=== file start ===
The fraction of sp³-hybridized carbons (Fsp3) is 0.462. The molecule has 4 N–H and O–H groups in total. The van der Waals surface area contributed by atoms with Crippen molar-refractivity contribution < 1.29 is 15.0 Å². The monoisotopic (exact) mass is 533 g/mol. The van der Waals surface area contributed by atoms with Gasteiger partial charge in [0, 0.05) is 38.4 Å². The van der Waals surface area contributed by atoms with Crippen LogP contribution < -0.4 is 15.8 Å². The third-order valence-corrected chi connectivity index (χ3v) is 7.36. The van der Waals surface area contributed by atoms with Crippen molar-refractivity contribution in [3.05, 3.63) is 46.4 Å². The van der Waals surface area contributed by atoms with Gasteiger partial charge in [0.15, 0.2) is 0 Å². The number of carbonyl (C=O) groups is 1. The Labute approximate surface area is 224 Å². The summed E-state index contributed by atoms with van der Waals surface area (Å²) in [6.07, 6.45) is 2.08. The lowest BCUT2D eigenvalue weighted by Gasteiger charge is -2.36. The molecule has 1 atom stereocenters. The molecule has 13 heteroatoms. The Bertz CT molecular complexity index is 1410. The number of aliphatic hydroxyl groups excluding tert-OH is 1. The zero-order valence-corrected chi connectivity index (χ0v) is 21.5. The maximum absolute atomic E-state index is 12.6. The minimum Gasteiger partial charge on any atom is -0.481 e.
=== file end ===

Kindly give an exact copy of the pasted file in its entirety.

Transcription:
The fraction of sp³-hybridized carbons (Fsp3) is 0.462. The molecule has 4 N–H and O–H groups in total. The van der Waals surface area contributed by atoms with Crippen molar-refractivity contribution < 1.29 is 15.0 Å². The monoisotopic (exact) mass is 533 g/mol. The van der Waals surface area contributed by atoms with Gasteiger partial charge in [0, 0.05) is 38.4 Å². The van der Waals surface area contributed by atoms with Crippen LogP contribution < -0.4 is 15.8 Å². The third-order valence-corrected chi connectivity index (χ3v) is 7.36. The van der Waals surface area contributed by atoms with Crippen molar-refractivity contribution in [3.05, 3.63) is 46.4 Å². The van der Waals surface area contributed by atoms with Gasteiger partial charge in [0.15, 0.2) is 0 Å². The number of carbonyl (C=O) groups is 1. The Labute approximate surface area is 224 Å². The summed E-state index contributed by atoms with van der Waals surface area (Å²) in [6.07, 6.45) is 2.08. The lowest BCUT2D eigenvalue weighted by Gasteiger charge is -2.36. The molecule has 1 atom stereocenters. The molecule has 13 heteroatoms. The Bertz CT molecular complexity index is 1410. The number of aliphatic hydroxyl groups excluding tert-OH is 1. The zero-order valence-corrected chi connectivity index (χ0v) is 21.5. The maximum absolute atomic E-state index is 12.6. The minimum Gasteiger partial charge on any atom is -0.481 e.